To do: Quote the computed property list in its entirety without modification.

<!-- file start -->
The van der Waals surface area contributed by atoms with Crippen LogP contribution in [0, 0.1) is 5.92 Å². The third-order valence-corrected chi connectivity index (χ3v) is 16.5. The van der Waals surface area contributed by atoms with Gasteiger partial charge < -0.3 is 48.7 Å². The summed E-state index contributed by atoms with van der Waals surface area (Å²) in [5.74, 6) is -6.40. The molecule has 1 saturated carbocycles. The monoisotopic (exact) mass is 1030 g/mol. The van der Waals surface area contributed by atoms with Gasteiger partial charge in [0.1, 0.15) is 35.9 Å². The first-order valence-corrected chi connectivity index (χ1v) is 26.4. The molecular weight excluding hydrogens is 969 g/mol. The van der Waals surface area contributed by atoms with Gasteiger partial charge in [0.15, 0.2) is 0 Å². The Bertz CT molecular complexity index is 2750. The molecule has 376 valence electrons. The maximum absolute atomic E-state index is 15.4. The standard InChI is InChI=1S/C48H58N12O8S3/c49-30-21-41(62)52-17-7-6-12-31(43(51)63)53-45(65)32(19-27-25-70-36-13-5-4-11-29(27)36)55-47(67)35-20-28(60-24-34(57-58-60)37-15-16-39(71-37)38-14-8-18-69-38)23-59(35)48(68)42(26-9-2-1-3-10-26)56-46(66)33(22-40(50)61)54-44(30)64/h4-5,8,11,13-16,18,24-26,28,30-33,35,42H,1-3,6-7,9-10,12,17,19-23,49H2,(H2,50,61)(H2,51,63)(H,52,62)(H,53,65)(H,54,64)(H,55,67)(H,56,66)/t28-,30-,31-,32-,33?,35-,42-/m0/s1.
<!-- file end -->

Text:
The van der Waals surface area contributed by atoms with Crippen LogP contribution in [0, 0.1) is 5.92 Å². The third-order valence-corrected chi connectivity index (χ3v) is 16.5. The van der Waals surface area contributed by atoms with Gasteiger partial charge < -0.3 is 48.7 Å². The summed E-state index contributed by atoms with van der Waals surface area (Å²) in [5.74, 6) is -6.40. The molecule has 1 saturated carbocycles. The monoisotopic (exact) mass is 1030 g/mol. The van der Waals surface area contributed by atoms with Gasteiger partial charge in [0.1, 0.15) is 35.9 Å². The first-order valence-corrected chi connectivity index (χ1v) is 26.4. The molecular weight excluding hydrogens is 969 g/mol. The van der Waals surface area contributed by atoms with Gasteiger partial charge in [0.15, 0.2) is 0 Å². The Bertz CT molecular complexity index is 2750. The molecule has 376 valence electrons. The maximum absolute atomic E-state index is 15.4. The standard InChI is InChI=1S/C48H58N12O8S3/c49-30-21-41(62)52-17-7-6-12-31(43(51)63)53-45(65)32(19-27-25-70-36-13-5-4-11-29(27)36)55-47(67)35-20-28(60-24-34(57-58-60)37-15-16-39(71-37)38-14-8-18-69-38)23-59(35)48(68)42(26-9-2-1-3-10-26)56-46(66)33(22-40(50)61)54-44(30)64/h4-5,8,11,13-16,18,24-26,28,30-33,35,42H,1-3,6-7,9-10,12,17,19-23,49H2,(H2,50,61)(H2,51,63)(H,52,62)(H,53,65)(H,54,64)(H,55,67)(H,56,66)/t28-,30-,31-,32-,33?,35-,42-/m0/s1.